Flavoured milk has enjoyed steady volume sales in recent years, with 142m litres consumed in 2022 and again in 2023 alongside sustained value growth of 17.3% and 8.7% in 2022 and 2023, respectively*. In retail, flavoured milk is forecast to generate £710m retail sales this year**.
New flavours and formats for these products have fuelled this growth, as has their relative affordability and convenience compared to similar products.
Read our Milkshake Trends 2023 report for insights on market drivers and opportunities together with inspiration for future flavours.
Insights – market drivers and considerations
Cost-of-living – create affordable indulgence
As household spending has been curbed by the cost-of-living crisis, flavoured milk is benefitting from being a cheaper and more convenient alternative to shop-bought drinks like coffee. Brands could seize upon this further by offering indulgent-feeling flavours. As people switch from out-of-home food occasions to at-home or retail products, these sorts of little luxuries allow consumers to trade up even while trading down.
Sustainability – prioritise and promote sustainable practice
With more and more shoppers concerned with how their buying habits impact the environment and climate, brands can align with this by introducing sustainable packaging, using plant-based, recycled or recyclable packaging materials, for flavoured milk drinks. Similarly, they can support consumers to limit food waste too, such as by switching to Best Before, rather than Use By, dates on goods, or advising on how best to store produce to prolong its shelf life.
Growing numbers of milk vending machines have been popping up across the UK to support this too, positioned everywhere from farms to high streets. Offering fresh, fully traceable milk, these allow shoppers to fill reusable bottles and keep ‘food miles’ down while supporting nearby farmers and businesses. Users can top up reusable bottles to take home or use accompanying milkshake syrup dispensers to create flavoured varieties to go.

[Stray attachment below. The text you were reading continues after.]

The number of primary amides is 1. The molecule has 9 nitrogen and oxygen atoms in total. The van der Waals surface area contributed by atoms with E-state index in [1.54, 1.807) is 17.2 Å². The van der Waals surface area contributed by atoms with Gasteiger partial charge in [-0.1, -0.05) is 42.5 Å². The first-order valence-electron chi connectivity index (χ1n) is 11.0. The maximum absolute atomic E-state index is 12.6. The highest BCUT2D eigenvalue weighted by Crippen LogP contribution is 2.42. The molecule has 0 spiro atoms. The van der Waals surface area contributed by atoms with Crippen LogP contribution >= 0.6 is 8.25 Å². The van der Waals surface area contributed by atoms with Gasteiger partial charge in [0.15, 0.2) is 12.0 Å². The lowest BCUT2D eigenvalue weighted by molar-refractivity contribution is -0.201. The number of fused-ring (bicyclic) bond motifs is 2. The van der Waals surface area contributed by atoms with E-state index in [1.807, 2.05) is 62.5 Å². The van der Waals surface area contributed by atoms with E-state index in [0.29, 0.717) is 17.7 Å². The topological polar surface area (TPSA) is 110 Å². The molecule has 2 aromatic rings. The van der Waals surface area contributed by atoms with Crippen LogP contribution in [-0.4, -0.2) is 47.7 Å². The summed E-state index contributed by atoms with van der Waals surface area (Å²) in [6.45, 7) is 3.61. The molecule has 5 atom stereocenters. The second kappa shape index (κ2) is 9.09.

Health – ensure compliant products
Following the introduction of the HFSS regulations – placing restrictions on produce high in fat, sugar or salt – products like shakes have had to be reformulated so as not to be penalised in how retailers can position, price or promote them.
Many of the category’s leading products were already lower in fat, sugar or salt, though. UK-brand Shaken Udder entirely reformulated its range to ensure compliance with the new regulations, demonstrating adaptability for these products.
Inspiration – market opportunities
Fortification & Functionality – develop functional flavoured milks
Highlighting the benefits of naturally occurring elements of flavoured milk, like protein or calcium, will offer extra appeal to milk drinks. Functional drinks also offer extra value for consumers. Avenmore’s Fibre Plus Milk has added fibre and vitamins while Greenfields range of fortified milk promises to deliver emotional and functional benefits.
Developing these options will appeal to the 49% of people who say flavoured milk being a good source of nutrients would make them drink them more*.
Similarly, refining flavoured milk drinks can also appeal to health-conscious consumers. Lactose-free milks ensure those with intolerance or allergies can still enjoy milk drinks.
Premiumisation – justify price rises with decadent drinks